Jul 20, 2019 | Updated: 08:54 AM EDT

Black Hole Quietly Born From Collapsing Massive Star That Skipped Its Supernova Stage

May 26, 2017 12:50 PM EDT

A dying star which is 22 light years away from Earth was witnessed to possibly give birth to a black hole.
(Photo : NASA Goddard/Youtube) A dying star 25 times the size of the Earth's sun was witnessed to leave a black hole after its death.

Astronomers were reported to have witnessed the death of a massive star. However, as a supernova is expected to occur, no signs of the event have been detected by multiple telescopes. But instead, a black hole was seen to be the only thing left after the star’s death.

According to New Atlas, astronomers have witnessed the death of a star 22 light-years away from Earth. The star was described to be 25 times the size of the Earth’s sun. However, the remnants of the dying star weren’t seen amid using the power of NASA’s Hubble Space Telescope, Spitzer Space Telescope and the ground-based Large Binocular Telescope (LBT).

With that said, the dying star classified as N6946-BH1 didn’t result in a supernova as scientists expected but instead quietly left a black hole. The scientists then checked further for remains of the star using Hubble space telescopes to see if the remains are only dimmed. The LBT was also used to check for supernova occurrence. Meanwhile, the Spitzer telescope was also used to check for infrared radiation.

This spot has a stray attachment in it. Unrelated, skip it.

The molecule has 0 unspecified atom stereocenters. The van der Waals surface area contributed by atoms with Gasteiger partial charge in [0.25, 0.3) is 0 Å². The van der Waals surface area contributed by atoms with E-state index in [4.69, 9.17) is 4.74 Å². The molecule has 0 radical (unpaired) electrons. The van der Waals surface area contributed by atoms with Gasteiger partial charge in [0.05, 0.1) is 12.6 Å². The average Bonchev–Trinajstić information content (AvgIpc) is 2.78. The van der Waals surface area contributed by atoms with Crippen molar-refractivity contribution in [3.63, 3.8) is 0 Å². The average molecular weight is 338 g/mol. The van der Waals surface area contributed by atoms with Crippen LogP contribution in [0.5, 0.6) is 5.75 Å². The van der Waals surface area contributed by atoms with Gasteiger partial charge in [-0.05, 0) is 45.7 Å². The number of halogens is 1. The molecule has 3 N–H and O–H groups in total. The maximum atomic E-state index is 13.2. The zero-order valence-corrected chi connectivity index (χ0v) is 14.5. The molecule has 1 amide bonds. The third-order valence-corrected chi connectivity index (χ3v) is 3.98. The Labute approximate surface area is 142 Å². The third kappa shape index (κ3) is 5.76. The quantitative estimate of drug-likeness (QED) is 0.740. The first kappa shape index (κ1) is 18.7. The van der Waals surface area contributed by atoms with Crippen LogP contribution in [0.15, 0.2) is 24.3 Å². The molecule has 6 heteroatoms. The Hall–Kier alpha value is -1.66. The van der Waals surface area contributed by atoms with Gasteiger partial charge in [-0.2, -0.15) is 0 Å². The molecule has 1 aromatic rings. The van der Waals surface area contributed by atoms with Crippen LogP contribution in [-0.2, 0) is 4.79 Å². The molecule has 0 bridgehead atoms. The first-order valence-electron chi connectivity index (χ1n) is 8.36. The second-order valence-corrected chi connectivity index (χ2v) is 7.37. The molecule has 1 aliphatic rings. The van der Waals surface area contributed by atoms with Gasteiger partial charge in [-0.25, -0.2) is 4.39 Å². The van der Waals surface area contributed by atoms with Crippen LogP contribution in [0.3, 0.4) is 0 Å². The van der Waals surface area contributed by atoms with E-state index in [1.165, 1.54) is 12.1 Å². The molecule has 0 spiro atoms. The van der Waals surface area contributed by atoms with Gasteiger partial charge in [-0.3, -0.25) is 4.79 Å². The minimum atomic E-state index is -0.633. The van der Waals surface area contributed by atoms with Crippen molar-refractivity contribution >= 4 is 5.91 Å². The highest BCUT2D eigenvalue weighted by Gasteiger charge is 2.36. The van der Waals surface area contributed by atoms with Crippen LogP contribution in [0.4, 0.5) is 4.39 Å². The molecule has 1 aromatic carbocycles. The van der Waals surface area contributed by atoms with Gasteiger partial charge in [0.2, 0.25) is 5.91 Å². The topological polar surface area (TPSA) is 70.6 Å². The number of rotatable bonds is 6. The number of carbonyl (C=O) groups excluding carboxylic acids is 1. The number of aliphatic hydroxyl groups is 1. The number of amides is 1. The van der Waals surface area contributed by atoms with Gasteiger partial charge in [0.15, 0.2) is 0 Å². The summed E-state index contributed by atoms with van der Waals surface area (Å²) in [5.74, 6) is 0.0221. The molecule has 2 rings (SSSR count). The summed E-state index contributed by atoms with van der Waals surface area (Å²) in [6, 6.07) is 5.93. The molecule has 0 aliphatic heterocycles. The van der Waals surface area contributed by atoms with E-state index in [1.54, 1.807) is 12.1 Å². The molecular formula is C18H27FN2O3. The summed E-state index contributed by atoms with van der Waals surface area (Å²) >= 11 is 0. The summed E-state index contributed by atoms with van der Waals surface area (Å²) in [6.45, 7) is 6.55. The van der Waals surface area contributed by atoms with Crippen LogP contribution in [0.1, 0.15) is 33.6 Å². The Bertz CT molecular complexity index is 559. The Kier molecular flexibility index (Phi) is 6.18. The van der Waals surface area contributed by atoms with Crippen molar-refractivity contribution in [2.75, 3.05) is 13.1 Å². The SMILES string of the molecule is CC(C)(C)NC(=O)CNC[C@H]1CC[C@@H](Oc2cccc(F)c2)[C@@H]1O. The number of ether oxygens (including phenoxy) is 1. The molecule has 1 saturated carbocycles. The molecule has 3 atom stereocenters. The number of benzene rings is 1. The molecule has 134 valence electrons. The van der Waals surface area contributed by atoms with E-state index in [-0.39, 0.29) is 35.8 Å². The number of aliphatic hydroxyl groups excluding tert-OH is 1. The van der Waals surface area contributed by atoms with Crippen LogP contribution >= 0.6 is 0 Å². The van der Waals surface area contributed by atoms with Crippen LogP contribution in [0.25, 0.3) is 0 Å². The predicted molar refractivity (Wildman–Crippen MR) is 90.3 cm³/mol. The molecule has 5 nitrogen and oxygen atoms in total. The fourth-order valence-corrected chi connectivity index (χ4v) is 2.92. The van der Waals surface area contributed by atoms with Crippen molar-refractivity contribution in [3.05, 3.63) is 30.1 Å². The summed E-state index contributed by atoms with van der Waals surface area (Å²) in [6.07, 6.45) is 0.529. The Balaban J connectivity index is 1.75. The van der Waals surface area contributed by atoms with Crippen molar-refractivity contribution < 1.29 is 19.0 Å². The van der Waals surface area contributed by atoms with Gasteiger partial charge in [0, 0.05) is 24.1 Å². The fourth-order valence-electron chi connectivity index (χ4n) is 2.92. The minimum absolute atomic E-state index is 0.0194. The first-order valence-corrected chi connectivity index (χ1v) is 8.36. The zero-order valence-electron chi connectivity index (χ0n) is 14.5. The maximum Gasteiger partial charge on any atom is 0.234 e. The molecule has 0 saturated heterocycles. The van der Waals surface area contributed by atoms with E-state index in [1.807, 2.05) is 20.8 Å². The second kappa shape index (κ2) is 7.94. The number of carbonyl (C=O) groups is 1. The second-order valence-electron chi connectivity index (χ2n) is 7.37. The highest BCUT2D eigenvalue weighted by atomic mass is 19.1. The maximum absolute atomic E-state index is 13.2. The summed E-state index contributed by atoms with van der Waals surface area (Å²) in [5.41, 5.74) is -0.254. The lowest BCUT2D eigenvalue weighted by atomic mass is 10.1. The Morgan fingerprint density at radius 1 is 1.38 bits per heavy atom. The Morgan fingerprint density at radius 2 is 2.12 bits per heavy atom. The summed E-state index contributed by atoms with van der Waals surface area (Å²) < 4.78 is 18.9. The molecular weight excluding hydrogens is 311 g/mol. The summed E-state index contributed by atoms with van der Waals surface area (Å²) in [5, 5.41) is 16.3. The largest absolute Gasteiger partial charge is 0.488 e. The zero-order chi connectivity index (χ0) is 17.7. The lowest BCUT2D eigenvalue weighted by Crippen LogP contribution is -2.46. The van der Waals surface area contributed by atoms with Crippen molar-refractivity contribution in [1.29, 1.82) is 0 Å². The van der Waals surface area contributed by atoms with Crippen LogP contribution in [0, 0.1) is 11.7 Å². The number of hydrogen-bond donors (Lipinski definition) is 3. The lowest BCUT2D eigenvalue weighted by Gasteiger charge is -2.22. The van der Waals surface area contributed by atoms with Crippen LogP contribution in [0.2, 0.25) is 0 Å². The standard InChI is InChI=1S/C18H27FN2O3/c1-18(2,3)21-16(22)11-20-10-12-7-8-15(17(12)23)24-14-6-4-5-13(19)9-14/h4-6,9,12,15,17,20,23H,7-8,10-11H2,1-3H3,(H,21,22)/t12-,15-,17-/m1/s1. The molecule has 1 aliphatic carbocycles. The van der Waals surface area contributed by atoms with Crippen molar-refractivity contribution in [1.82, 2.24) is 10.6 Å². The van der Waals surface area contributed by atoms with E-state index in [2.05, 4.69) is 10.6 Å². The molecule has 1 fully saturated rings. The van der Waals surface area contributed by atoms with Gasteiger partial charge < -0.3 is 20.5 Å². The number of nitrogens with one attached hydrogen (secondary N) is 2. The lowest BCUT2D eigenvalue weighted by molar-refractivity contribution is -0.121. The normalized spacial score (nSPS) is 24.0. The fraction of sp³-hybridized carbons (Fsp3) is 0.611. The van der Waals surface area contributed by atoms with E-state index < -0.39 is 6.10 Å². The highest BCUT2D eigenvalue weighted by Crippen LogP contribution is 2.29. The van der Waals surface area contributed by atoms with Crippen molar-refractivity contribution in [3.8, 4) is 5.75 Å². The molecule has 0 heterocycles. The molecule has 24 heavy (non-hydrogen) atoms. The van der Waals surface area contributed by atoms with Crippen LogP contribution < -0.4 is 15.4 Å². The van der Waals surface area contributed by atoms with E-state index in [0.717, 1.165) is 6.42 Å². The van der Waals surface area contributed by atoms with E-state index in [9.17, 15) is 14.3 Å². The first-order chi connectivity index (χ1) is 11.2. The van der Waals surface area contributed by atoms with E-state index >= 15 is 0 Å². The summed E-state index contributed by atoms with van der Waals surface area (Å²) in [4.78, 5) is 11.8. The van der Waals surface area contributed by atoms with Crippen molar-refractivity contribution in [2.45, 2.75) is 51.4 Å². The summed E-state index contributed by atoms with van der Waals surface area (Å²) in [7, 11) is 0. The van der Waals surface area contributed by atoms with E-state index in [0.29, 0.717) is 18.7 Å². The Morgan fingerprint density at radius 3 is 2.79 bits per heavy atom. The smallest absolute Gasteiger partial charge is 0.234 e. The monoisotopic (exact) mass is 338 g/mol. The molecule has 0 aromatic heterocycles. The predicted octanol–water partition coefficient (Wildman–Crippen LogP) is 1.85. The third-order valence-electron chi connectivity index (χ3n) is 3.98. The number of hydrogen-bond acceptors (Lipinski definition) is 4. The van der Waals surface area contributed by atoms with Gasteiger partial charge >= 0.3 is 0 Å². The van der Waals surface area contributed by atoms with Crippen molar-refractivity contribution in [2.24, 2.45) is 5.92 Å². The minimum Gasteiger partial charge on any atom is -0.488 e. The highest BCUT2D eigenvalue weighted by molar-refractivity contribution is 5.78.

Yet, all results from NASA’s telescopes and the LBT turned up negative. Hence, researchers concluded that the N6946-BH1 star turned into a black hole indeed as the star isn’t found amid all efforts. The results were published in the Monthly Notices of the Royal Astronomical Society as reported by per Phys Org.

"N6946-BH1 is the only likely failed supernova that we found in the first seven years of our survey. During this period, six normal supernovae have occurred within the galaxies we've been monitoring, suggesting that 10 to 30 percent of massive stars die as failed supernovae," Scott Adams, former Ohio State student and co-author of the study explained.

Nonetheless, study co-author and professor of astronomy at Ohio State, Krzysztof Stanek stated that the study could aid in further investigations of the complicated origins of very massive black holes captured by Laser Interferometer Gravitational-Wave Observatory (LIGO) via gravitational waves. However, Stanek still stated that the star couldn’t possibly have a remaining mass to turn into a black hole after a supernova event.

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